Employee wellbeing has become bit of a buzz word in recent years, moving from being something that the Google and Apples of the world do, to something that has made it’s way to the agenda of many smaller organisations. But what is it and how can you implement a wellbeing strategy into your workplace? We spoke to Nisha Gera of wellbeing specialists Joyful Living for some advice.
Is wellbeing at work is high up on your list of priorities? From improving motivation and productivity to helping to reduce attrition employee wellbeing initiatives can have a positive impact for businesses both large and small. This has seen them grow in popularity and move up the board room agenda in the past few years.
But what is wellbeing at work and how can you begin to implement it into your organisation?
Wellbeing initiatives can come in many shapes and sizes from simple one-day courses on a range of subjects to more detailed week-long or ongoing programmes.
Single subject courses
These are the most basic of well being initiatives and can cover a variety of subjects in a single lesson/course. These range from nutrition, stress management, posture awareness to the more interesting and fun focused, laughter yoga.
These single subject programmes allow you to tailor your efforts to the needs of your organisation and employees. For example, posture and stress management are more suited for those with high pressure office based roles, whereas nutrition would help those field based sales people who eat on the go every day. They also allow businesses with a smaller budget to access help for their staff. For those who need to gain management buy-in before committing to any long-term activity, these starter sessions allow you to sample and monitor the impact before making any further investment.
Wellbeing is a relatively new concept within the business world, often a good way to kick start a corporate wellbeing program and to focus attention of both leadership and employees is to run a week/month long programme. For example, holding daily sessions that staff can book, having health professionals available to speak too, supplying healthy breakfasts, snacks or lunches.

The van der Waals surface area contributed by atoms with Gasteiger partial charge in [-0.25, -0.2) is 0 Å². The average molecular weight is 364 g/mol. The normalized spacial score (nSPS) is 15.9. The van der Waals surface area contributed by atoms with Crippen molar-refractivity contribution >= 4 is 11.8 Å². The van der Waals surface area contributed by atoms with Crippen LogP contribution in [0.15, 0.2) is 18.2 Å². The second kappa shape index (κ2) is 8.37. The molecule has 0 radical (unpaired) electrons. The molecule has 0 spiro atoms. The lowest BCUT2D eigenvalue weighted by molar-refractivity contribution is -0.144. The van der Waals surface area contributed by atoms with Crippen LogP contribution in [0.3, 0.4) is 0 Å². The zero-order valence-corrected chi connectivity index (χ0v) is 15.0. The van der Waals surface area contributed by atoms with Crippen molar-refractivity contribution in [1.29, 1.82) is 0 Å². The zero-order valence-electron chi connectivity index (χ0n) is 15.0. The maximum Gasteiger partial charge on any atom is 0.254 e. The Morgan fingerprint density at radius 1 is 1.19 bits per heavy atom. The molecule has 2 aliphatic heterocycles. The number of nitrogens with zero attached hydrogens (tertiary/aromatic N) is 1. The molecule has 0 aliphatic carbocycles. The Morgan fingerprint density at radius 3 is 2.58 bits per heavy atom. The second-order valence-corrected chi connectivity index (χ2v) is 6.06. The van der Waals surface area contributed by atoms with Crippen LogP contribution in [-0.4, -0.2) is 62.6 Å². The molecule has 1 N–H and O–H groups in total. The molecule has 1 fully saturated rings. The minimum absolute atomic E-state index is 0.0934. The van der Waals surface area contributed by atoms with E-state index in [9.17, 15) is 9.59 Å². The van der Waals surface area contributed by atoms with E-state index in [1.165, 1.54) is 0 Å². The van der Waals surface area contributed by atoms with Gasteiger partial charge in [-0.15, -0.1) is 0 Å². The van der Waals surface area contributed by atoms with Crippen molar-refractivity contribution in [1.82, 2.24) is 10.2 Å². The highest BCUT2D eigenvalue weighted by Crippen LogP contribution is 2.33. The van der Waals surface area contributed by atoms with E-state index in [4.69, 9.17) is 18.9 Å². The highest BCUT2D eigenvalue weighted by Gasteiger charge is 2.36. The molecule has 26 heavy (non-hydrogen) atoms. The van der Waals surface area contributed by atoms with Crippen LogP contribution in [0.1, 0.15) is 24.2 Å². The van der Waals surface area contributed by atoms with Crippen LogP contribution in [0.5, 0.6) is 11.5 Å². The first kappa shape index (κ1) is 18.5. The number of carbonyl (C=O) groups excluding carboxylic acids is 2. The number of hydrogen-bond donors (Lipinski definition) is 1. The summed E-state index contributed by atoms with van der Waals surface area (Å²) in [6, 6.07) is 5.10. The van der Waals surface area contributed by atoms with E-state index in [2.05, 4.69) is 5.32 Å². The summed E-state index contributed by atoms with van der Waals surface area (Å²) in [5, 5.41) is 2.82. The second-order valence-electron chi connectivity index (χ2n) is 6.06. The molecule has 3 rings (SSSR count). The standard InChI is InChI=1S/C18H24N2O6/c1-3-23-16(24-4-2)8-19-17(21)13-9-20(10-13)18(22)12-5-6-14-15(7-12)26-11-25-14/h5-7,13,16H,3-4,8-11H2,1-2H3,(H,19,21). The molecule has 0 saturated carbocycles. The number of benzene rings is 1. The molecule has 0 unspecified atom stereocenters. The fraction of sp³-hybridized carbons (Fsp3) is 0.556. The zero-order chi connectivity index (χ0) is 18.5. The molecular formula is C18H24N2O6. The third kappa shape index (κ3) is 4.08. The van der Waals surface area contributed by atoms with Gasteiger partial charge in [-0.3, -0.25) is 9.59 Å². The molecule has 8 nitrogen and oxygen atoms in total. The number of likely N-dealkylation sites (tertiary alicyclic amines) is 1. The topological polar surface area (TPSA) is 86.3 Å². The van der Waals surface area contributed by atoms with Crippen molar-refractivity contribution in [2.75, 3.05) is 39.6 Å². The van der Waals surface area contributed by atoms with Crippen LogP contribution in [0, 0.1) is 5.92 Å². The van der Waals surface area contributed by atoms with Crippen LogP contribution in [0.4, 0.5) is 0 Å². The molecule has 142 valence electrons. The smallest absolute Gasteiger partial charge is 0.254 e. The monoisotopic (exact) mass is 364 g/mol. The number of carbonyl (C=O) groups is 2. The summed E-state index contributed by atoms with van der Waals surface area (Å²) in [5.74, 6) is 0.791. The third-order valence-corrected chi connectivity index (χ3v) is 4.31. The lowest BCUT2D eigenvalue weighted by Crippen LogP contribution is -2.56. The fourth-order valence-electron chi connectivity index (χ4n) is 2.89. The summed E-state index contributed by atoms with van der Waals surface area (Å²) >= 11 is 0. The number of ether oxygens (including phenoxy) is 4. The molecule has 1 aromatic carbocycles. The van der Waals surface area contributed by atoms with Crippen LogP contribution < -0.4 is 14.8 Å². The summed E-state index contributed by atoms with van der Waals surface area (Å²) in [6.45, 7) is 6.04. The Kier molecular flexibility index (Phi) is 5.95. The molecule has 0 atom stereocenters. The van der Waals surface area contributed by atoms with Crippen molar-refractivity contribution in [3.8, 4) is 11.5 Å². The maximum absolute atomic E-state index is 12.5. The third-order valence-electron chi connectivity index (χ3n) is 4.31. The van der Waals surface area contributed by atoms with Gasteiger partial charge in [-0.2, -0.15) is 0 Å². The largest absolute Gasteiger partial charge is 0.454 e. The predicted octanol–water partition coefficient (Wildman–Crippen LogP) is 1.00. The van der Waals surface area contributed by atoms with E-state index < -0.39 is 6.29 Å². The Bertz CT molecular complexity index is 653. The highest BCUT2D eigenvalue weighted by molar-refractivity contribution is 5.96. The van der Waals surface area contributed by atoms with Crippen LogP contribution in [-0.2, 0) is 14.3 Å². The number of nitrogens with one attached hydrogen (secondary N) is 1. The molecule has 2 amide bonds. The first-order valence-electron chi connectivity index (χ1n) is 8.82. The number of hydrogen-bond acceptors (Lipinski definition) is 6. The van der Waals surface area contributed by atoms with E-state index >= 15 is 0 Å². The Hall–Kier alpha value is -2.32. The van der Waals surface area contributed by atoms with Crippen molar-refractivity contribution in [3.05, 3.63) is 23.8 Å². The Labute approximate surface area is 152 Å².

Ongoing employee wellbeing programs go beyond simply offering sessions on how to improve posture or stress. By investing in a long-term wellbeing strategy, you, as an organisation, are investing time and effort into your employees’ mental and physical health. This can start with monthly or weekly desk based massages for example, but it needed end there, as discussed in this article by the Guardian one PR firm is going further… ‘Initiatives range from offering pedal points – five minutes additional holiday for every return journey walked or cycled to work – to free breakfasts, sabbaticals for staff with over five year’s service, and flexi-time hours and flexible working conditions.
In the past two years, the company has introduced a range of mental health initiatives, spanning mindfulness, pilates and resilience training on how to manage stress and busy workloads. It also runs regular updates for employees on mental health policy and employee counselling services.’
QVC UK is another example of an organisation putting wellbeing at work into practice. As well as offering flexible working, massages during breaks, two on-site beauticians and a local market, the company has launched its first employee allotment – giving staff the chance to grow their own fruit and vegetables. “Not only do they benefit mentally and physically from gardening, but they will also help local charities with donations and profits,” says a spokeswoman.
Whether you’re an SME or a multinational investing in the wellbeing of your employees will have a positive impact on your business. As the examples above show it doesn’t need to be a costly exercise, implementing an element of flexibility to the working day, monthly desk-based office massage or running a bi-annual stress management workshop are all relatively low-cost ways that you can put wellbeing at work quickly into practice.